Beautiful winter houseplants and how to care for them

Banish the winter blues and bring home some seasonal cheer by growing houseplants to brighten dark days

As the nights draw in, bringing colour and variety into our homes with houseplants can add a touch of seasonal interest and joy. Houseplants come in all shapes and sizes, many with architecturally stunning foliage, and others with beautiful blooms in every colour – there’s something for everyone. Discover our choice selection of winter interest houseplants to suit your home or indoor space.

Christmas cactus

Showy and unusual, the Christmas cactus makes a long-lived houseplant
Christmas cactus (Schlumbergera) are unusual and attractive houseplants. Unlike most cacti they come from forests and they aren’t spiny, either. Their flattened stems have an architectural quality all year round but their star quality is their abundant, brightly coloured flowers borne over the cooler months. 


Let the scent of Mediterranean springtime develop in your living room
With possibly the best scent of any houseplant, jasmine (​Jasminum polyanthum) is an old favourite. Delicate pink buds open to white, star-shaped flowers. It’s a climbing plant, with several hardy relatives that are often grown outdoors in gardens. If you live in a mild area, and have a warm, south-facing wall, try planting it in your garden after it has finished flowering.


Hippeastrum are also known as amaryllis
These flowers come in a wide range of colours
Also known as amaryllis, Hippeastrum are some of the most dramatic flowering plants you can grow indoors. With their huge blooms in tones of pink, red, green or white, they’re a popular Christmas gift. Bear in mind that they’re bulbs, so will naturally die back over the summer and begin re-growing again in autumn. Feed with high-potash liquid feed such as tomato food when in growth to encourage abundant flowering. 


Colourful, pretty and inexpensive too, cyclamen are popular houseplants
Another traditional favourite, indoor cyclamen (cultivars of Cyclamen persicum) come in a huge range of colours. Some even have attractively fringed petals too. Always water them from the base and be careful not to overwater them as they can be prone to rot. You can keep them going from year to year; just make sure you give them a dry resting period over the summer before re-starting watering in early autumn.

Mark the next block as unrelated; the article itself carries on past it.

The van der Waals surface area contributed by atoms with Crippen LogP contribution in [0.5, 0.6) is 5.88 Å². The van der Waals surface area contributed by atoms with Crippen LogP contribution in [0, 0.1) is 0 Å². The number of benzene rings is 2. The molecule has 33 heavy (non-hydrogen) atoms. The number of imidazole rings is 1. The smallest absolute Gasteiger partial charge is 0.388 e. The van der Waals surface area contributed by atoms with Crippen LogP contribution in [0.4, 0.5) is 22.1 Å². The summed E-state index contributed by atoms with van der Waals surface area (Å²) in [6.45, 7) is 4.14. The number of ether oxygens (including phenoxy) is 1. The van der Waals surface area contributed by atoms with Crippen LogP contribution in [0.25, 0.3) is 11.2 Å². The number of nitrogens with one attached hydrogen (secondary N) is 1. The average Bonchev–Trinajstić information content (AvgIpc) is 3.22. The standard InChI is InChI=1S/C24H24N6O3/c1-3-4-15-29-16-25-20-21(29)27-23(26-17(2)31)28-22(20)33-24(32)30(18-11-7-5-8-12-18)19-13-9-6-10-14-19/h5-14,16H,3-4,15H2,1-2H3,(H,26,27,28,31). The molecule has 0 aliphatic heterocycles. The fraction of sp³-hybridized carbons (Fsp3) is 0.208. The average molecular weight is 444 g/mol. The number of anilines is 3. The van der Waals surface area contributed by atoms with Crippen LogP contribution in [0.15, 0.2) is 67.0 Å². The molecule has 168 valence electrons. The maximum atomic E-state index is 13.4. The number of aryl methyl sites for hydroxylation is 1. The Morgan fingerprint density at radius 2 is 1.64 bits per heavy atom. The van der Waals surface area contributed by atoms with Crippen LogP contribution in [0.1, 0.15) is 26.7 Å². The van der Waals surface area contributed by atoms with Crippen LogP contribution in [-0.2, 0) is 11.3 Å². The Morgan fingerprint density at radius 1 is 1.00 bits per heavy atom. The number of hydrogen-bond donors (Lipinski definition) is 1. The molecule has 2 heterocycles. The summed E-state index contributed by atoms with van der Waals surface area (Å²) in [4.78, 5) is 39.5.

How to care for houseplants over winter

To keep your favourite winter-interest houseplants in top condition through the colder months they’ll need occasional watering and little to no feeding. A few tricks of the trade will help you to get the best from your plants – see our top tips on caring for indoor houseplants

Top tips from the RHS Gardening Advisors

1. Don’​t overwater! With lower light levels and lower temperatures, plants will be growing less – so they will need less water. In particular, watch out for plants sitting in water. If you’re using pot covers (i.e. decorative clay or metal pots that hide the plastic pots the plants are growing in), revisit your plants 10 minutes after watering and tip away any excess.

2. Consider humidity. Central heating can dry out the air indoors, which makes life tough for some plants. Ferns and many thin-leaved foliage plants such as calatheas and marantas, along with orchids, will appreciate being stood on a wide tray of pebbles topped up with water. Also, group plants for shared humidity.

3. Let there be light! While it’s good to keep most houseplants away from harsh summer sunlight, in winter the light levels are much lower so it can be worth bringing plants out of dark corners for a ‘holiday’ somewhere brighter and help them get through the darker months.

4. Feel the heat: winter presents a double set of challenges for houseplants. Being too near radiators or fires can crisp delicate leaves and being left in the cold on windowsills and behind curtains can damage some plants. Orchids are particularly vulnerable: if they get too cold, the flower buds will fall off. If you can, place your houseplants away from any extremes of temperature and avoid draughts, too. 

My favourite winter houseplant is the Schlumbergera as I like the combination of succulent foliage and abundance of flower. They are also nice and easy to propagate from leaf sections in spring.

James Lawrence, RHS Gardening Advisor

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